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From Louis Suárez-Potts <>
Subject Re: [DISCUSS][WWW] Native-Language Sites (was: Current Polish web site --
Date Thu, 10 Nov 2011 19:04:44 GMT

On 10 November 2011 13:46, Rob Weir <> wrote:
> It is not clear to me whether the diversity in N-L pages was by design
> or simply from lack of coordination.

Intentional. My purpose in permitting the project leads in N-L (and
for that matter, all the other projects) was based on two principals:
1. pragmatic reality: I didn't have the time to inspect, police,
correct all that I envisioned being created, nor did I want to; 2. I
believed then and believe now that local autonomy allows for fastest
growth and expansion. And I was right.

That said, I did have some provisions in place. No ads, for instance,
and no offensive material; and the trademarked material could not be
altered. As well, I encouraged colour coherence, and, of course,
strongly urged parsimony when it came to creating project lists.
License had to be the same as the domain-wide licenses. (We did
grudgingly allow for some projects to differ, e.g., the Authors' group
associated with Documentation, as they strongly argued for CC
licenses. As well, the wikis we used could have been clearer as to
which licenses were permitted and what the relation of the wiki was to
the other domain projects.)

Charles and I posted suggestions at
(Charles was effectively appointed to front the N-L category but did
little in actually scripting the policies or imposing them.)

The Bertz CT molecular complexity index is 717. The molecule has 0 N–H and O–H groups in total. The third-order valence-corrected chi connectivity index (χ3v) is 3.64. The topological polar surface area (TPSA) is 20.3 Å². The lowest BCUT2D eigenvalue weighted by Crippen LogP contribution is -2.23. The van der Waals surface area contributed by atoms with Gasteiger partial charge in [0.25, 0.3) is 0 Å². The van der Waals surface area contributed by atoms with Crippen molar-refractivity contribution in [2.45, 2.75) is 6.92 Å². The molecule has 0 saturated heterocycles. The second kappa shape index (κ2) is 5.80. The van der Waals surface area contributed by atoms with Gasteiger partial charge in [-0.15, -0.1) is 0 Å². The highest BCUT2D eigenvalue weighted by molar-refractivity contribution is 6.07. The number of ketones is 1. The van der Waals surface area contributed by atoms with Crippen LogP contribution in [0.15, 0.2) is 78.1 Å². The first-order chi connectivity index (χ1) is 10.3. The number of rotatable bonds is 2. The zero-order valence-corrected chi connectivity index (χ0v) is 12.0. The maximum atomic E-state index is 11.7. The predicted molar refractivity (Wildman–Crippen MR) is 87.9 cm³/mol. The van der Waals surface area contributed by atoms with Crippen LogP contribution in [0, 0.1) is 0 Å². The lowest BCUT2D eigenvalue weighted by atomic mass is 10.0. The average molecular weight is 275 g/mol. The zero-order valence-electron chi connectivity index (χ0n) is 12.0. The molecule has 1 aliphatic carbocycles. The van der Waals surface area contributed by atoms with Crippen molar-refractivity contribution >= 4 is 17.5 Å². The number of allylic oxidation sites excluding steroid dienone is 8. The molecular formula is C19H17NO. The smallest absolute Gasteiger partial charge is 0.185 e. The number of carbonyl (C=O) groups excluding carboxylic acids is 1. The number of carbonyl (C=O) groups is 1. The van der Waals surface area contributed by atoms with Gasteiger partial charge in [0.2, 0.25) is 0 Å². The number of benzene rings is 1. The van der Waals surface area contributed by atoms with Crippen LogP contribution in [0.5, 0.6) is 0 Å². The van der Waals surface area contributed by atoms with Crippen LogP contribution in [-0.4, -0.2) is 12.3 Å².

Just has, for example, all
> Apache pages have a similar navigational structure, as well as
> mandatory content, I think we should enforce the same for N-L pages.
> Remember, these pages represent the AOOo project, and therefore
> Apache, to visitors who may never see the main English project page.
> So we need to make sure that all of our bases are covered in on that
> page: license, how to download, ToU, mailing lists, support forums,
> etc.  And this needs to be done for any entry point the user makes.
> So I think we're better off with a cookie cutter approach for the
> webpages, with specific areas for extensibility according to N-L
> needs.

I agree. The issue with the wiki on OOo is a case in point. We need to
make it very clear at the outset. There were several attempts to do
this, and we can repurpose them, I daresay.

The license and aesthetic claims for N-L projects can also be a)
repurposed and b) strengthened, if that is our desire. I think at this
point, it is. But we also have to clarify what the N-L projects are to
be about, if we wish to reconstitute them. On OOo, I designed them to
be about education, information, and local marketing; not coding,
though localization was strongly encouraged. Primarily, the N-L
projects differed from l10n, where coding and much localization was
done, in that discussions on N-L lists were in the native tongue of
the speakers. I saw this as important and as a powerful lever to open
the market. I was right.

(That said, it was always my goal and design that the N-L projects
would evolve to include more development. There were very few
developers of OOo code, and my reasoning was that by progressively
introducing OOo both as a product for users in their language, and as
a community who operates in their language, and as code they can work
with—they would take to it, either out of personal desire or for
commercial reasons, even though all code discussions had to be in
English. Again, it seemed I was not incorrect in this reasoning, but
it just took too long and I had too little support from the
contributor companies who by and large could not see the point of the
N-Ls anyway.)

But I'm not sure that Apache would be right for that kind of logistic,
where there are any number of projects operating in the native tongue
of the speaker, though where all coding discussions must be in

However, I do think re-using (or just using plus updates) the extant
language for the OOo N-L projects ought to be considered.



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